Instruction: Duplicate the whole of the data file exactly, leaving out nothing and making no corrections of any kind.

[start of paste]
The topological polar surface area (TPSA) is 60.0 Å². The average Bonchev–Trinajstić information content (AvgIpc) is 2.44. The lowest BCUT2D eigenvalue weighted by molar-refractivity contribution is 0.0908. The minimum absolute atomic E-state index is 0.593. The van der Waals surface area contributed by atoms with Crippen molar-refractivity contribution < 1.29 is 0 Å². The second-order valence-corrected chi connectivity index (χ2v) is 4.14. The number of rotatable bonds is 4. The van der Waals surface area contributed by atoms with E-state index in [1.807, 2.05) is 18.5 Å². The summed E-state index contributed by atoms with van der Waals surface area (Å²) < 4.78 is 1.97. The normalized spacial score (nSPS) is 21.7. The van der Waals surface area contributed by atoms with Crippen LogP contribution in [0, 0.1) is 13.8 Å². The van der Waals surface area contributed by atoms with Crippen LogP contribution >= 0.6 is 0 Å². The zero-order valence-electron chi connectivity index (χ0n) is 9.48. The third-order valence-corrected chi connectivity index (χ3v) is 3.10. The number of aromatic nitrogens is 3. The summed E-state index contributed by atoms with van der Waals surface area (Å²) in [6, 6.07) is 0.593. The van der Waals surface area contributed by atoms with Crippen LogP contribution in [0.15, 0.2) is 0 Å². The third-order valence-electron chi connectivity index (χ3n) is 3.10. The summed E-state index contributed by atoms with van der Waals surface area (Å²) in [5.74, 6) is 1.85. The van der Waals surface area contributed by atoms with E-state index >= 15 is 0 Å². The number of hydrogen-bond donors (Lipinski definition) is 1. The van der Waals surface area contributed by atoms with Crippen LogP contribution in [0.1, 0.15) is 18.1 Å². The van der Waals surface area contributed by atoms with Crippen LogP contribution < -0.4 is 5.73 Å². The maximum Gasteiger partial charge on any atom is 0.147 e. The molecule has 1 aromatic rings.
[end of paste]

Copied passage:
The topological polar surface area (TPSA) is 60.0 Å². The average Bonchev–Trinajstić information content (AvgIpc) is 2.44. The lowest BCUT2D eigenvalue weighted by molar-refractivity contribution is 0.0908. The minimum absolute atomic E-state index is 0.593. The van der Waals surface area contributed by atoms with Crippen molar-refractivity contribution < 1.29 is 0 Å². The second-order valence-corrected chi connectivity index (χ2v) is 4.14. The number of rotatable bonds is 4. The van der Waals surface area contributed by atoms with E-state index in [1.807, 2.05) is 18.5 Å². The summed E-state index contributed by atoms with van der Waals surface area (Å²) < 4.78 is 1.97. The normalized spacial score (nSPS) is 21.7. The van der Waals surface area contributed by atoms with Crippen LogP contribution in [0, 0.1) is 13.8 Å². The van der Waals surface area contributed by atoms with Crippen LogP contribution >= 0.6 is 0 Å². The zero-order valence-electron chi connectivity index (χ0n) is 9.48. The third-order valence-corrected chi connectivity index (χ3v) is 3.10. The number of aromatic nitrogens is 3. The summed E-state index contributed by atoms with van der Waals surface area (Å²) in [6, 6.07) is 0.593. The van der Waals surface area contributed by atoms with Crippen LogP contribution in [0.15, 0.2) is 0 Å². The third-order valence-electron chi connectivity index (χ3n) is 3.10. The summed E-state index contributed by atoms with van der Waals surface area (Å²) in [5.74, 6) is 1.85. The van der Waals surface area contributed by atoms with E-state index >= 15 is 0 Å². The number of hydrogen-bond donors (Lipinski definition) is 1. The van der Waals surface area contributed by atoms with Crippen LogP contribution in [0.1, 0.15) is 18.1 Å². The van der Waals surface area contributed by atoms with Crippen LogP contribution < -0.4 is 5.73 Å². The maximum Gasteiger partial charge on any atom is 0.147 e. The molecule has 1 aromatic rings.